Now the movie also has a wonderful love story and some very funny bits about past lifetimes and Miller’s insecurities and foibles, not to mention the brilliant Rip Torn as Daniel's Defense Attorney Bob Diamond, but it is this idea that only fear stands in our way that has meant so much to me.

It is “just a movie,” but watch it and the next time you realize you’re afraid to do something - picture having to defend not doing it against Lena Foster (Lee Grant) arguing that you were simply afraid. I’m not going to insist I’m ready to advance now, but it helped me overcome fears and I can prove it.

I was afraid to go see “Up” because I was afraid I was going to cry in the movie theater right? But I went anyway . . .

and I cried . . .

thank God for those 3D glasses . . . .

Thursday, June 11, 2009

Second Song

My second song is "Comes Love."  I don't know which version because I don't know who was singing it when I first heard it . . . some female vocalist from the 1930s, but I don't know which one . . .  Perhaps I should explain.

I'm a big fan of the music of the 20's and the 30's.  Earlier than that and the sound is liable to be a little operatic and shrill; later than that and it is too common, familiar.  The 20's with the early jazz gyrations of exuberance like "Ain't We Got Fun? or "That's A Plenty;" the 30's with the crooning encouragements like "Pennies From Heaven" or "The Best Things in Life are Free;"  and the bluesy innuendos of sexual decadence or, frankly, the substance abuse that perhaps accompanies a Prohibition like "I Wanna Be Bad" or "Minnie the Moocher" -performed with this wonderful nearly indescribable tinny, hollow sound.  Frequently the performers' voices seem to mimic the sound of a trumpet that has been muffled by a "mute."  I once played a 20s/30s favorite for Art, certainly the smartest guy about audio in my experience, and asked him "How do they get the singer to sound like that . .what IS that?"  His answer?  Bad microphones . . .

Perhaps . . . I've been known to use outdated, "bad" photographic equipment to achieve an artistic goal . . .maybe simply using old salvaged mics would achieve a similar distortion of sound that old lenses bring to sight. . . . . maybe.

I first discovered that I loved that music in another Steve Martin/Bernadette Peters film, "Pennies From Heaven" which was a big screen version of Dennis Potter's mini-series about a daydreamer who perpetually drifts into cinematic musicals when facing his humdrum life.  My new favorites were Helen Kane, the Boswell Sisters, and the underappreciated Irving Aaronson.

I'm a big fan of 20's and 30's music; I'm not necessarily a fan of big amusement park rides.  The two would seem to be mutually exclusive with nothing in common until you consider the Disney ride "Tower of Terror."  The ride is themed around a haunted, dilapidated 1930's Hollywood hotel and while the "main action"  is pushing you down faster than gravity can pull you, the gift shop is playing some truly wonderful music.  I rode the Disney World Tower in 2005 and, don't get me wrong, it's a great ride.  The number of drops varies each time you ride and the velocity of the surprise-when it comes-will lift things that aren't tied down up from the seat.  But faced with riding the California Adventure Tower in 2008, I was a little reluctant.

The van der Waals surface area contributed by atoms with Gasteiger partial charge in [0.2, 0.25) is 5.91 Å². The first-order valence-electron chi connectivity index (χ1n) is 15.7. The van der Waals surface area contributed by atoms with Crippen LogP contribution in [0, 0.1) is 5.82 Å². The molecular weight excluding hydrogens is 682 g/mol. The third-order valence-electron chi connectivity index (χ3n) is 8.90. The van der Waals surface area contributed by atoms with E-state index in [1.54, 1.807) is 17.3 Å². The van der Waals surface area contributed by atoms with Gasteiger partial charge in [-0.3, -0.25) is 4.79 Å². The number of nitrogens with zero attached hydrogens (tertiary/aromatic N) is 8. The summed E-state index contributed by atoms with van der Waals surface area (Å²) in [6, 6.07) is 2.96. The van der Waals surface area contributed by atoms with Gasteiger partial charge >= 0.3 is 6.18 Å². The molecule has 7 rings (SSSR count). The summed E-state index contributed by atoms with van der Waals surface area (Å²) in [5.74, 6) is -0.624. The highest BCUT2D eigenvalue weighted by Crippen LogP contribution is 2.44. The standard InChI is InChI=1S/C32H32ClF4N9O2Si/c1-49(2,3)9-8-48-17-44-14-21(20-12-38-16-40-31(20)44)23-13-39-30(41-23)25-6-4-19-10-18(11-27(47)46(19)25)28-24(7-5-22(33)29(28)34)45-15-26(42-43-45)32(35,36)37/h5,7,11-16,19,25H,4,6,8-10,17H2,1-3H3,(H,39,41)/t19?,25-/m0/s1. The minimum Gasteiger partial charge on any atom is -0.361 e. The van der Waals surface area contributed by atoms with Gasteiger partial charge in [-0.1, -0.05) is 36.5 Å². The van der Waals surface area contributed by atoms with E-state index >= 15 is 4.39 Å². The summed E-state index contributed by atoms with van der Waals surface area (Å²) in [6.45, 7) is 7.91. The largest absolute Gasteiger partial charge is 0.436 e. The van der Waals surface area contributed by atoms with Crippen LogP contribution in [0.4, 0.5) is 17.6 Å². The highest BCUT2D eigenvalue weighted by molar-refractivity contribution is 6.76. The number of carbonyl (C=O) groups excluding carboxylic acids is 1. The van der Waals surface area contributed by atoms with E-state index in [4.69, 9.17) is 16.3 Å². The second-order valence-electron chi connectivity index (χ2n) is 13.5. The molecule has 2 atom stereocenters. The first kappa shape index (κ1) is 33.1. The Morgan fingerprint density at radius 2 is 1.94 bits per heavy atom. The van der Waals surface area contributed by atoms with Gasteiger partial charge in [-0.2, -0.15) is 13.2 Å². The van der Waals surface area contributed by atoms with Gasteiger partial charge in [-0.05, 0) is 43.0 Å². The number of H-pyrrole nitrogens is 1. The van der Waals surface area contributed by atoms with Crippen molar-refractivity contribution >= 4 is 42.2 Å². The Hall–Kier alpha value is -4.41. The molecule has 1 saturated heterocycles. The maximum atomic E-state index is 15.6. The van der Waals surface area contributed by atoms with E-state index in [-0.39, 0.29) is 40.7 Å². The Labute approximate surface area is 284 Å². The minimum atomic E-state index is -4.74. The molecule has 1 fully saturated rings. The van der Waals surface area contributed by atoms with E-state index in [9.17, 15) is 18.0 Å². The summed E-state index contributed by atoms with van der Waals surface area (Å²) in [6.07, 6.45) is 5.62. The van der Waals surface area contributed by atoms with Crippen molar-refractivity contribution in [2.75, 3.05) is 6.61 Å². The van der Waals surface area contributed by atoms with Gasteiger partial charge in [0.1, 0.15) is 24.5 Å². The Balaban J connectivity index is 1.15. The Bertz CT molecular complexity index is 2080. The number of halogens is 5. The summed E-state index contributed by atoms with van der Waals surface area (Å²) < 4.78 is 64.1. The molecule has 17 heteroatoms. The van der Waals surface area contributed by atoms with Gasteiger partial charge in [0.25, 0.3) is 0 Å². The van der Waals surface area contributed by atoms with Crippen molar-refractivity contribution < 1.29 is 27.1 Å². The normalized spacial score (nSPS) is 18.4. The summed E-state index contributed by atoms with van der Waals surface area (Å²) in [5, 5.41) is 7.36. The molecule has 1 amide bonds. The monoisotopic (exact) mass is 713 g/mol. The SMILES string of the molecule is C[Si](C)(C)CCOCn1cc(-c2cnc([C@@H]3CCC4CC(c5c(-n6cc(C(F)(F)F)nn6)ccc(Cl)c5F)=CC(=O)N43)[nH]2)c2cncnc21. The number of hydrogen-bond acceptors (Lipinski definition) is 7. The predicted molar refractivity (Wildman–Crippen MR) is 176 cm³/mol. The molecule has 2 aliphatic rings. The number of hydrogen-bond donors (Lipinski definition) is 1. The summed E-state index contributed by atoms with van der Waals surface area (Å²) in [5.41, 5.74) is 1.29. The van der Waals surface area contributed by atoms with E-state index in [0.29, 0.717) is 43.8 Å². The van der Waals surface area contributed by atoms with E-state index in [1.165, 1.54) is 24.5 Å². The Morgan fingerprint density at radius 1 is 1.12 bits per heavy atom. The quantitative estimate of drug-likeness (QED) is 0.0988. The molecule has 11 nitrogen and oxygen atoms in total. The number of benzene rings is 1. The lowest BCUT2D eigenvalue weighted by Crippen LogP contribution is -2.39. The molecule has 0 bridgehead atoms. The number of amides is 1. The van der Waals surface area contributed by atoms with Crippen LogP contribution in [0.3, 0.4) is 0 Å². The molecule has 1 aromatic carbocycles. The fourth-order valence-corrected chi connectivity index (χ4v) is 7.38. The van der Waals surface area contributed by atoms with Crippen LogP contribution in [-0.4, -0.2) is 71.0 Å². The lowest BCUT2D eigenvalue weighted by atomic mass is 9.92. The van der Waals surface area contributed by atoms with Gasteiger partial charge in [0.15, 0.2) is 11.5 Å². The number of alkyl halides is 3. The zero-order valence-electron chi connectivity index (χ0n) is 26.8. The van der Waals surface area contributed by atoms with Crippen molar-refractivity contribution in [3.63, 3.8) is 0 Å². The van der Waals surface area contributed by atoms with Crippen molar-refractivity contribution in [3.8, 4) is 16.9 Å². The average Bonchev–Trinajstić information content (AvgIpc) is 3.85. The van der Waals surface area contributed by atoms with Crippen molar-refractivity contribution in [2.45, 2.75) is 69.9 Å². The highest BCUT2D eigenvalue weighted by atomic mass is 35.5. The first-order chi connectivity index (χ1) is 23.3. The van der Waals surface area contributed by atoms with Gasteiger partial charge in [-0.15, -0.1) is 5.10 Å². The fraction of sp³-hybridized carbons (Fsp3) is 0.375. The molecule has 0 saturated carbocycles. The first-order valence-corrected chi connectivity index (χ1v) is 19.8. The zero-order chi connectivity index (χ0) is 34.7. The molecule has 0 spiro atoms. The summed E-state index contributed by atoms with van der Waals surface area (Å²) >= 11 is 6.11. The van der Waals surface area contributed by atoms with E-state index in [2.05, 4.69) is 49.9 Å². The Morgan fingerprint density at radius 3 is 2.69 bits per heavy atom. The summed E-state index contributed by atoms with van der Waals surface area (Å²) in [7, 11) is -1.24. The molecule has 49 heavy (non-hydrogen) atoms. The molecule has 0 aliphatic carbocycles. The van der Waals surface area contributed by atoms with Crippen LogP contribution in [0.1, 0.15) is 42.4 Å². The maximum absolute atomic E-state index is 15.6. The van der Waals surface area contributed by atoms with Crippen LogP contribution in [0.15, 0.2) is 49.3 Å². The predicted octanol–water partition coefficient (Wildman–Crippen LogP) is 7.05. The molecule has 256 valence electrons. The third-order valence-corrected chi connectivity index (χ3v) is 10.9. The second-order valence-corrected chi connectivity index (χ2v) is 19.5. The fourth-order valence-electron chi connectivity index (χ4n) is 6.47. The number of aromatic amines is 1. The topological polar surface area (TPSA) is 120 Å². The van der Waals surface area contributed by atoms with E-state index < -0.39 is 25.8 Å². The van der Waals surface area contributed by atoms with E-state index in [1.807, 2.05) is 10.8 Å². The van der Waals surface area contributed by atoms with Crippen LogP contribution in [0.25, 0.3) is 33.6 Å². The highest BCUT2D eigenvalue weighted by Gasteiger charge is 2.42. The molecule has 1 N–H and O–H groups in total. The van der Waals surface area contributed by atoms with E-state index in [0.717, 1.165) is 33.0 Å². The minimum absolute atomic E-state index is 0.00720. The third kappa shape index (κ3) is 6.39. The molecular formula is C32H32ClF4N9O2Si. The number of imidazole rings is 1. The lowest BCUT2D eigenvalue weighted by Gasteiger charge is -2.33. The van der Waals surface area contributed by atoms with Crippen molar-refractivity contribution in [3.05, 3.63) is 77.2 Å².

Truthfully, I'm always reluctant about amusement park rides . . . I get motion sickness and I spend WAY TOO MUCH TIME evaluating whether I will throw up on a ride.  There is some part of my brain that apparently thinks throwing up is the equivalent of death or worse.  I don't like to throw up.  But I realized that my reluctance to riding the tower wasn't because I was afraid I would throw up.  I knew I wouldn't.  Rather, I was anticipating it like someone who needs to use the restroom feels about an extremely bumpy road that stands between him and his end goal.  I wasn't looking forward to the sensations the Tower was going to deliver.  So I chose not to ride and retired to the giftshop to wait for my friends.  

Giddy with relief and self-satisfaction at having made a decision not based on fear, I had a rare moment of "real" conversation with a middle-aged saleslady about the ride before she descended back into trying to sell me Hollywood Hotel bathtowels and shotglasses when all of the sudden "Comes Love" came over the shop's speakers.  It was all I could do not to sway along with the music or attempt to sing along.  

"Comes a rainstorm, put your rubbers on your feet
Comes a snowstorm, you can get a little heat
Comes love, nothing can be done . . ."

I nearly hit the saleslady like Dino hits Fred when he comes home to the Flintstone household.  "That, you can sell me that," I said, pointing at the ceiling.  When I finally made her understand that I meant a soundtrack to the ride, she led me to the only soundtrack the giftshop had to sell - "The Nightmare Before Christmas."